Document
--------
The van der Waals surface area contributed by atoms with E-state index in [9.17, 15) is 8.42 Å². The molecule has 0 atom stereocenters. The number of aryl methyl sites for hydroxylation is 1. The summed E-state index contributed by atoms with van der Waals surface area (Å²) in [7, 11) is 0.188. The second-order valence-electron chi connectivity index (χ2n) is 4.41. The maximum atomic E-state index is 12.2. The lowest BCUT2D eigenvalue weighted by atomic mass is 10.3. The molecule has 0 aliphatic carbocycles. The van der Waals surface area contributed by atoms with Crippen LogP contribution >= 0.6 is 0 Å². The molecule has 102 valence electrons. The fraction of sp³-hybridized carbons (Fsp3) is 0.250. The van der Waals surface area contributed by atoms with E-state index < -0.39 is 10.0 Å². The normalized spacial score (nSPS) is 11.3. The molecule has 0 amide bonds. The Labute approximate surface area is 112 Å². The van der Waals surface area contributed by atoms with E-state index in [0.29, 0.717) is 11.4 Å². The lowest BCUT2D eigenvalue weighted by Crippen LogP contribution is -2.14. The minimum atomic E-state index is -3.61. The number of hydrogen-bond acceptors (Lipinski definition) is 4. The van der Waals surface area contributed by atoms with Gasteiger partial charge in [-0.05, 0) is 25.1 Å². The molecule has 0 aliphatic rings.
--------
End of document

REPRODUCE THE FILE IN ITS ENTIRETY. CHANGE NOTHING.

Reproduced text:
The van der Waals surface area contributed by atoms with E-state index in [9.17, 15) is 8.42 Å². The molecule has 0 atom stereocenters. The number of aryl methyl sites for hydroxylation is 1. The summed E-state index contributed by atoms with van der Waals surface area (Å²) in [7, 11) is 0.188. The second-order valence-electron chi connectivity index (χ2n) is 4.41. The maximum atomic E-state index is 12.2. The lowest BCUT2D eigenvalue weighted by atomic mass is 10.3. The molecule has 0 aliphatic carbocycles. The van der Waals surface area contributed by atoms with Crippen LogP contribution >= 0.6 is 0 Å². The molecule has 102 valence electrons. The fraction of sp³-hybridized carbons (Fsp3) is 0.250. The van der Waals surface area contributed by atoms with E-state index < -0.39 is 10.0 Å². The normalized spacial score (nSPS) is 11.3. The molecule has 0 amide bonds. The Labute approximate surface area is 112 Å². The van der Waals surface area contributed by atoms with E-state index in [0.29, 0.717) is 11.4 Å². The lowest BCUT2D eigenvalue weighted by Crippen LogP contribution is -2.14. The minimum atomic E-state index is -3.61. The number of hydrogen-bond acceptors (Lipinski definition) is 4. The van der Waals surface area contributed by atoms with Gasteiger partial charge in [-0.05, 0) is 25.1 Å². The molecule has 0 aliphatic rings.